Skip to content

Security By Exposure

An interesting defense for a whistleblower.

Wikileaks has again rushed in where more circumspect journalistic institutions fear to tread, alleging, with documentation, more scandalous military activity, in this case turning a blind eye to torture in the name of spreading democracy in Iraq. The army, predictably enough, has raised the alarm of national security. This is not, army spokesmen insist, a case of the army seeking to hide career-destroying material behind a fig leaf of official secrets. No, no, perish the thought. Why, the leak doesn’t even really jeopardize any extant operations, according to army spokesmen; Hillary Clinton, speaking for the State Department, is merely worried that the leak might endanger American lives in some unspecified manner.

You can believe that if you want to, but I can’t help noticing that is a curiously specific and curiously convenient degree of threat: just enough to justify the whistle-blower’s crucifixion under the PATRIOT Act and sequestering all relevant evidence, but not enough to require a change of doctrine, justify a change of strategy to safeguard the American lives now presumably endangered, nor to qualify as a criminal breach of security on the part of personnel who allowed the information to get out. I mean, it’s not like the US military doesn’t have a history of hiding war crimes and other embarrassments in the “state secrets” box. Were I in Wikileaks’ place, I’d just call bullshit.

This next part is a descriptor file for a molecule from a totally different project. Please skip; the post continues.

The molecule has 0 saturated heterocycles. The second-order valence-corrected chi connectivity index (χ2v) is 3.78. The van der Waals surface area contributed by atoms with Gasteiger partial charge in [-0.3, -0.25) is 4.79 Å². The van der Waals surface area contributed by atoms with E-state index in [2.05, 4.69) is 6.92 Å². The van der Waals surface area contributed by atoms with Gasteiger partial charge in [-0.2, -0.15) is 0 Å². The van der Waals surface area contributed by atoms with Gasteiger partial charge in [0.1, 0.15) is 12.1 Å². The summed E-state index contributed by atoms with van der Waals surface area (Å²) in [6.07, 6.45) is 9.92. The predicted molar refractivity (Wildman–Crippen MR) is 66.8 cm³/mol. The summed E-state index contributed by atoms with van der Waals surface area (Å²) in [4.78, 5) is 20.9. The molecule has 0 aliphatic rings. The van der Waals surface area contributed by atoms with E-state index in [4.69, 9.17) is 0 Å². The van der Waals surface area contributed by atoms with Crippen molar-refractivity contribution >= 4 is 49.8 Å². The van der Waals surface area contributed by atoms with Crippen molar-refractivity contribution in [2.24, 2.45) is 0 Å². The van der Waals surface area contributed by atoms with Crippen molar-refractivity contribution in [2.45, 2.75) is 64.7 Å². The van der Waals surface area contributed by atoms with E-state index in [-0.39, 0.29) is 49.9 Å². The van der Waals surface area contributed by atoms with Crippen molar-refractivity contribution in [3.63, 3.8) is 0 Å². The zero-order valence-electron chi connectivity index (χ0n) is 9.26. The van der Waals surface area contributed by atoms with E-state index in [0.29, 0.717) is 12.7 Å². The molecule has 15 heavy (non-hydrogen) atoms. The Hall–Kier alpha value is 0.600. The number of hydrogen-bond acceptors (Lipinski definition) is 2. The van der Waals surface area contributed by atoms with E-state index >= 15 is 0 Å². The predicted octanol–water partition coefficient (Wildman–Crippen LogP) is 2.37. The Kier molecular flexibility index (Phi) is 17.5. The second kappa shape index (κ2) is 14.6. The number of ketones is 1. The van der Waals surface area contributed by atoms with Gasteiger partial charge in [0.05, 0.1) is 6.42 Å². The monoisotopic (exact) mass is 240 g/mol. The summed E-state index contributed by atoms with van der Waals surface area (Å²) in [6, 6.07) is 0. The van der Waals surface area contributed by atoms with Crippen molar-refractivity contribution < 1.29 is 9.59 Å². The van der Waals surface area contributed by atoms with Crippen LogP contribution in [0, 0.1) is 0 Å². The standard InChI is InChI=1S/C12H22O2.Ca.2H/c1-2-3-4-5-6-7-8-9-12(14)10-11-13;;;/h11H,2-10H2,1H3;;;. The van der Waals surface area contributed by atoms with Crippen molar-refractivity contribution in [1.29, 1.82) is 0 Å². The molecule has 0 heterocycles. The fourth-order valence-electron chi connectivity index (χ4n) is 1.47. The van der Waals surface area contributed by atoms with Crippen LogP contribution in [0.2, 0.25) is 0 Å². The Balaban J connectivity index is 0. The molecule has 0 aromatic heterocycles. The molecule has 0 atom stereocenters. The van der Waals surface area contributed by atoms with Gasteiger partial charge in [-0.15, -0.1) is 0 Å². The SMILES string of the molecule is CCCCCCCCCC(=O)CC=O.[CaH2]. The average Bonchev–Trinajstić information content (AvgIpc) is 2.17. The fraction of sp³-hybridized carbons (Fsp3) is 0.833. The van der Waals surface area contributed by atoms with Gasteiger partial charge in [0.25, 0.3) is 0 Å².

But they aren’t. Instead, they’re playing along with the army’s claims to be concerned only for American lives. If that’s the case, Wikileaks asks, how many whistle-blowers would have been necessary to prevent the terrorist bombings of 9/11? How many whistle-blowers would have been necessary to make the case for invading Iraq at all politically untenable? If we’re measuring leaks only by the threat to American lives, isn’t there considerable cause to see a lot more transparency? And, given that the Obama administration has reneged on its promise of more transparency, and given that our established journalistic sources have virtually abandoned their role as watchdogs, where is the American public to turn for government accountability but whistle-blowers? Even if we care nothing for budgetary waste, abuse of power, and even treason, even if we care for nothing but the lives of American citizens, shouldn’t whistle-blowers be protected with fanatic zeal as effective, perhaps the best, perhaps even our only remaining safeguard?

It’s a highly intriguing riposte, and I’m eager to see whether it gets any traction.

Post a Comment

Your email is never published nor shared. Required fields are marked *